vice at this station as a great loss
to the community and while it is a
feature of the administration of the
road, looking to the reduction of ex
penses, it is a great Inconvenience to
those who are Interested in the wel
fare of the community. - The station
is made only a siding by the change,
as no trains are handled from this
place. When in want of cars, it has
o be ordered by mall, the order be
ing sent to Louisville or Weeping
Water by the agent here. An Indig
nation meeting was held and a peti
tion sent to the State Railway Com
mission and a request to the road for
the reinstatement of the telegraph
Mrs. W. H. Frost and little daugh
ter Ramona, departed for Lincoln
last Tuesday, where Mrs. Frost vis
ited for a few days at the home of
h,r narpnts. Mr. and Mrs. H. M.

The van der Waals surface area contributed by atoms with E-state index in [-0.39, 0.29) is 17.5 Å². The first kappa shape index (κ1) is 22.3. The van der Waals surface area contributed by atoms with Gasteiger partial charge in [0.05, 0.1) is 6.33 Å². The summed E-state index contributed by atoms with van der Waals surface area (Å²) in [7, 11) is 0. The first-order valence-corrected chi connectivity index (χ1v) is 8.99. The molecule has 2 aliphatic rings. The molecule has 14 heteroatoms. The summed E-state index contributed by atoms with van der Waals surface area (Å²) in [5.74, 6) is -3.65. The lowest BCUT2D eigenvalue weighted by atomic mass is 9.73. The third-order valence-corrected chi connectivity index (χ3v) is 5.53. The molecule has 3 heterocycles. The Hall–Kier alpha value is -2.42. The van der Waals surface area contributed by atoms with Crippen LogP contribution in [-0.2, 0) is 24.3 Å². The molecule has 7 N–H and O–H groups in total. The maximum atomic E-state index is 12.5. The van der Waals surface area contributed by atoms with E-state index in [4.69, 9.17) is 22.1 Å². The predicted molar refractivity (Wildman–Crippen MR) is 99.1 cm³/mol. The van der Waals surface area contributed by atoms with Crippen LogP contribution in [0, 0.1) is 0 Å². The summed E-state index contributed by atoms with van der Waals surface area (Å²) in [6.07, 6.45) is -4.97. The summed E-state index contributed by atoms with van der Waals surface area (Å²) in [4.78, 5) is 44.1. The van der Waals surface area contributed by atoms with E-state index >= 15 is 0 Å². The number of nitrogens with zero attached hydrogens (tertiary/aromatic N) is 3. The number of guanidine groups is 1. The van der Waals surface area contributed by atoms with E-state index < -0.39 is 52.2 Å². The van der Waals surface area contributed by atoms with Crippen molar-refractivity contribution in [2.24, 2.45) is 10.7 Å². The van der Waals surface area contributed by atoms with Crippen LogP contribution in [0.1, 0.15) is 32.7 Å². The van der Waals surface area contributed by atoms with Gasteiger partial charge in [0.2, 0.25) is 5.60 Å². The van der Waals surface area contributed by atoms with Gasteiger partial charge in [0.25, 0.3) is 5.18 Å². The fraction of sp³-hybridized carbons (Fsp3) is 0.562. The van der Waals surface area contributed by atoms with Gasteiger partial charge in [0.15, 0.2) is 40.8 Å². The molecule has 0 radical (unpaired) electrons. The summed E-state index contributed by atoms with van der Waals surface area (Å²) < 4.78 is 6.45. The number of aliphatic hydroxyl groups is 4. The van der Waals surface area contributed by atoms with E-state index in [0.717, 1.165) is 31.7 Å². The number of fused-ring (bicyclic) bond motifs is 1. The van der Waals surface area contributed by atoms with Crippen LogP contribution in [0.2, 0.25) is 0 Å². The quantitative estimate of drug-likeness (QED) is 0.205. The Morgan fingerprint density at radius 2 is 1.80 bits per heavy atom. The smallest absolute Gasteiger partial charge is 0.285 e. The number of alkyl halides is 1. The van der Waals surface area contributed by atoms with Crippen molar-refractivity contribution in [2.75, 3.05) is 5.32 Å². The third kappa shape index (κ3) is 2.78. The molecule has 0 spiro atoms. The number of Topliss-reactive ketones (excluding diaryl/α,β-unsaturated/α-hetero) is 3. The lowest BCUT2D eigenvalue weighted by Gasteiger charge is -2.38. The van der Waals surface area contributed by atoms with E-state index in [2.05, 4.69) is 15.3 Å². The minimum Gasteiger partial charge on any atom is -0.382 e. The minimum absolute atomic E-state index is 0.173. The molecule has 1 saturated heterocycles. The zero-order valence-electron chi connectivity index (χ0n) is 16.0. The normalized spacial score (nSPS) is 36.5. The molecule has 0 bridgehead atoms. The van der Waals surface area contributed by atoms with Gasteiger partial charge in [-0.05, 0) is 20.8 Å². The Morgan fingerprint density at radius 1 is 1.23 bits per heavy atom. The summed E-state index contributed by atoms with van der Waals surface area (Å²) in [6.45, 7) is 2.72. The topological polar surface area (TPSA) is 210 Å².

Worley, returning home Saturday
evening. Miss Ramona remained
for a longer visit as the parents
Eoyal Highlanders Entertain. .
There is no question but the Royal
Highlanders of Manley have the abil
ity and the disposition to give an ex
cellent entertainment, as was demon
strated last Wednesday when- they
rve a reception and supper, and one
of the best programs, which was en
joyed by all the people of the city
nd community. A large crowd fill
ed the hall for a good time and they
had it. The feature of the evening
was the box social. Chas. Gerlich
acted as the auctioneer, the receipts
roing to the society. The following
t program was renaerea: iu upen
j ing song, by chorus, "If we were
vou. and you were We." (2) Song,
; "The Rosary". Mrs. Heebner; (3)
'ixaphone solo. Robs Nichlas; (4)
(Play "Not a man in. the house." R.
N. A.: (5) TMano duet; Anna Rauth
and Anna Erhart; (6) Song ,"My
Kittle", Ramona Frost; (7) Sola